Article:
Understanding the Old Testament

Ruth and Boaz

(All quotations are from the New American Standard Bible translation)

Ruth and Naomi arrived in Bethlehem at the beginning of the barley harvest. (Ruth 1:22) This was well-timed, because it kept them from starving to death.

Israel in the eleventh century B.C. had no social security to take care of widows like Naomi and Ruth. As a general rule, women depended upon their fathers, their husbands, or their children to take care of them. Ruth and Naomi had no one.

Fortunately, Leviticus 19:9-10 mandated that any grain or fruit which the reapers missed during the harvest be left for the poor. So Ruth followed the reapers and picked up the gleanings from the harvest. The field she chose happened to belong to Boaz, a relative of Naomi’s deceased husband, Elimelech. Boaz was impressed with Ruth’s kindness and devotion to Naomi. So he treated her generously, giving her food and water, and arranging for her to find abundant gleanings in his fields throughout the harvest season. (Ruth 2:8-23)

After the harvest, and at Naomi’s suggestion, Ruth approached Boaz as he slept on the floor where he had been threshing wheat. (Ruth 3:1-8) There she “came secretly, and uncovered his feet and lay down.” (Ruth 3:7) Some have hinted that this language implies consenual sexual relations, but this seems unlikely in view of Ruth 3:8, which says Boaz was "startled" to find her there when he suddenly awoke, and Ruth 3:11, where Boaz says that Ruth is well known as "a woman of excellence."

Even if all she did was uncover his feet, her conduct was very risqué for that time and culture. She was clearly flirting and making known her willingness to become his wife. Boaz was flattered, because Ruth was significantly younger than he was (see Ruth 3:10). But one obstacle remained.

Under the Law, if a man died childless, his brother had a duty to marry the man’s widow and have a child with her. (Deuteronomy 25:5-6) That child would then take the name of the deceased “so that his name will not be blotted out from Israel.” (Deuteronomy 25:6) When the child grew up, he would inherit the land which had belonged to his deceased “father.” If the dead man had no brother to perform this duty, the Book of Ruth implies that the right and responsibility fell to the man’s closest living relative. (See Ruth 3:12-13.)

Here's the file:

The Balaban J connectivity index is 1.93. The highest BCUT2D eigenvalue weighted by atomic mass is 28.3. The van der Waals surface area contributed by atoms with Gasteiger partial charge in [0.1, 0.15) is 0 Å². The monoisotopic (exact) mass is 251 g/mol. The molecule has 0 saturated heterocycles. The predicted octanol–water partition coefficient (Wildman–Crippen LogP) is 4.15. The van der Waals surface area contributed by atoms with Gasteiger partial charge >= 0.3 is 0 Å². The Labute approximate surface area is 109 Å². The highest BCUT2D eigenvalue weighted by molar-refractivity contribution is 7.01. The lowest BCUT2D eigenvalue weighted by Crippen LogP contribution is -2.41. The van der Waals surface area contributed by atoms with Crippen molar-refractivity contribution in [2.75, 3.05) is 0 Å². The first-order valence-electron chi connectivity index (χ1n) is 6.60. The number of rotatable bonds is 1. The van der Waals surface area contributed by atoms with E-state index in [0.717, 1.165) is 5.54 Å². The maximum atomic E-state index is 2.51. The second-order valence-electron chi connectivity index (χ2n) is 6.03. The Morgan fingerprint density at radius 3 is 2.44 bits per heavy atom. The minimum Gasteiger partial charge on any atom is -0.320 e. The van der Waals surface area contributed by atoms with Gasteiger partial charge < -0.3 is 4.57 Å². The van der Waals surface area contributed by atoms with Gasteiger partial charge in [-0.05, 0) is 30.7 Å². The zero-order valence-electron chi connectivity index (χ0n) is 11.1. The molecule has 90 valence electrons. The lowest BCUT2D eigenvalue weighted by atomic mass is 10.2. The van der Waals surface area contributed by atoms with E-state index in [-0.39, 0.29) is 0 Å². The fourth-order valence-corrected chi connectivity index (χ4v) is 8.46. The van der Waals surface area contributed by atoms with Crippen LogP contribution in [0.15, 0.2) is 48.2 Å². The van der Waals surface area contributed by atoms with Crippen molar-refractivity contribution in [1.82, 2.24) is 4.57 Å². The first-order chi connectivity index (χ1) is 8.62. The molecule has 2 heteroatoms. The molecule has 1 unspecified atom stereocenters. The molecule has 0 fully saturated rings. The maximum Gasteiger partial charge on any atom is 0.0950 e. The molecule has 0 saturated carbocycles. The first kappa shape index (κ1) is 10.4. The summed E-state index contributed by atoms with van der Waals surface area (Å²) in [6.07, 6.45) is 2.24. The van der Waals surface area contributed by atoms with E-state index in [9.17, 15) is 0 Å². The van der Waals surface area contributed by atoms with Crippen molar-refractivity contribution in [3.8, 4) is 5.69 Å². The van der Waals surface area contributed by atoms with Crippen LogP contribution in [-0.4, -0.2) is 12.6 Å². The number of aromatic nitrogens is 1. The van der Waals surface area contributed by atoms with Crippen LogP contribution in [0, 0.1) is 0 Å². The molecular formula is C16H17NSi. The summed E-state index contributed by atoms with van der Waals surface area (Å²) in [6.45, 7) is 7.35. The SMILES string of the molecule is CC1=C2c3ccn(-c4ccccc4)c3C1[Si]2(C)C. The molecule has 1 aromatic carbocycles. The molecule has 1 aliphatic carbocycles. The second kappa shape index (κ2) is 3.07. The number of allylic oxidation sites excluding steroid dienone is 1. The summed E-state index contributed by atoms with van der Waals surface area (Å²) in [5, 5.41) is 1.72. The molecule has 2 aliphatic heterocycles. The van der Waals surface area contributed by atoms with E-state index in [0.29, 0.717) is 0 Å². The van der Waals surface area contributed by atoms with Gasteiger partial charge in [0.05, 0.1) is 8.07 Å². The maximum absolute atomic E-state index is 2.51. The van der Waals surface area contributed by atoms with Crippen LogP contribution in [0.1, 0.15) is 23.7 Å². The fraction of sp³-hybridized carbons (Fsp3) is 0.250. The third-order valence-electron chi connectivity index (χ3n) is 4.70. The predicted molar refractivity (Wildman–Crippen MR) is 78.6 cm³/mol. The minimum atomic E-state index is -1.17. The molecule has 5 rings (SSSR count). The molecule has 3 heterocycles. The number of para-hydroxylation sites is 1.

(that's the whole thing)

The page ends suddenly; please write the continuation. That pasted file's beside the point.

Ruth's deceased husband, Mahlon, had a closer relation than Boaz. That relative was willing to purchase the land which had belonged to Mahlon, thus ensuring that it remained within the tribe of Judah. However, he was not willing to marry Ruth and give Mahlon an heir—for then the land which he had agreed to purchase would have been inherited by Ruth’s child rather than his own children. So the relative surrendered his redemption rights to Boaz, who eagerly married Ruth. (Ruth 4:4-10)

Ruth and Boaz soon had a son named Obed, who would become the father of Jesse and the grandfather of David, Israel's greatest king. (Ruth 4:13, 17)

Questions to ponder or discuss: What do you think would have happened if Ruth had remained in Moab? How has God caused events in your life to lead you to where, what, and who you are today?

Copyright 2018 by Don Davidson

Send Me An Email

About the Author

Follow me on Twitter @DonLDavidson

Beyond Blind Faith: Reasons for the Hope We Have (1 Peter 3:15):

Why Reasonable People Should Consider Christianity

Stories of the Faithful (with some church history)

Christmas Stories

Understanding the Old Testament

The Truth About America Star Books


Copyright Policy

I am a member of Trinity Arts Writers Workshop, in Bedford, Texas.